We shall vacate the judgment of the Circuit Court for Queen Anne's County and hold that the Circuit Court's order was improper (1) for want of a prior final administrative decision; and (2) because mandamus is unavailable under these circumstances. Accordingly, we need not and do not address the remaining questions which relate to the appearance of a conflict of interest and limitations on the Board's consideration of the administrative record.
FACTUAL AND PROCEDURAL HISTORY
The development project underlying these proceedings has been in the works for nearly two decades. The project involves the construction of a mixed-use adult community on Kent Island in Queen Anne's County known as Four Seasons at Kent Island ("the project"). As described in our 2012 decision, "the project envisions 1, 350 single and multifamily dwelling units, an assisted living facility, and related community and recreational facilities, to be erected on two tracts comprising 562 acres that lie on the north side of U.S. Route 50 between the towns of Chester and Stevensville." Hovnanian I, 425 Md. at 495, 42 A.3d at 47. As a result of the location's proximity to several bodies of tidal water as well as the Chesapeake Bay Critical Area,  Hovnanian was required to obtain numerous permits and approvals from state and local agencies. Despite significant opposition, administrative appeals, and several lawsuits over the years since the inception of this project, Hovnanian has obtained all of the necessary permits and approvals, except one. Hovnanian I, 425 Md. at 495, 42 A.3d at 47.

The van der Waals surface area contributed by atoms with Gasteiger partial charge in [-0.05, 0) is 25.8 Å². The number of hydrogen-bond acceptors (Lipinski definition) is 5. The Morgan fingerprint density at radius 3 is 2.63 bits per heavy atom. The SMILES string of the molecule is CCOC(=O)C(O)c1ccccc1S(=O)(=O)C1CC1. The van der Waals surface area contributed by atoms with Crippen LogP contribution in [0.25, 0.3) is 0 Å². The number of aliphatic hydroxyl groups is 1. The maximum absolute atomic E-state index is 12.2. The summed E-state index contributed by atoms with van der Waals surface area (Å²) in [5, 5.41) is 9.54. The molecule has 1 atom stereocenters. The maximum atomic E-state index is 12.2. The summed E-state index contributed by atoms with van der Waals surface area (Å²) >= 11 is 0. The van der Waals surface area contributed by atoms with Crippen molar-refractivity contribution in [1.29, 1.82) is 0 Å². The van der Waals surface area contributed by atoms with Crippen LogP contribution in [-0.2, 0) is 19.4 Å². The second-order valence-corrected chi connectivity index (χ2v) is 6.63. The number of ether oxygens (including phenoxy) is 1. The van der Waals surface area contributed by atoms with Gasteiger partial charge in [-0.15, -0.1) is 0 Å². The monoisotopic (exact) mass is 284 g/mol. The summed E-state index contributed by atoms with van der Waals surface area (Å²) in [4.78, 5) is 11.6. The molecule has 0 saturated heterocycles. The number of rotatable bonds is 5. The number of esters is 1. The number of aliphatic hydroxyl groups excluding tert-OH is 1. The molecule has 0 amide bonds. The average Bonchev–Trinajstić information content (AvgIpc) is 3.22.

The final outstanding permit application, at issue in these proceedings, is Hovnanian's application for a State wetlands license pursuant to Maryland Code (1982, 2014 Repl. Vol.), § 16-202 of the Environment Article ("Env."). Under the statute, the authority to grant licenses for the "dredging" or "filling" of State-owned wetlands rests with the Board, which is comprised of three members: the Governor, the State Comptroller, and the State Treasurer. In relevant part, Env. § 16-202(g)(1) provides that "the Board shall decide if issuance of the license is in the best interest of the State, taking into account the varying ecological, economic, developmental, recreational, and aesthetic values each application presents." As we stated previously, "under Env. § 16-202, the Board possesses a great deal of largely unguided discretion in determining whether to issue a license and on what terms and conditions[.]" Hovnanian I, 425 Md. at 515, 42 A.3d at 59.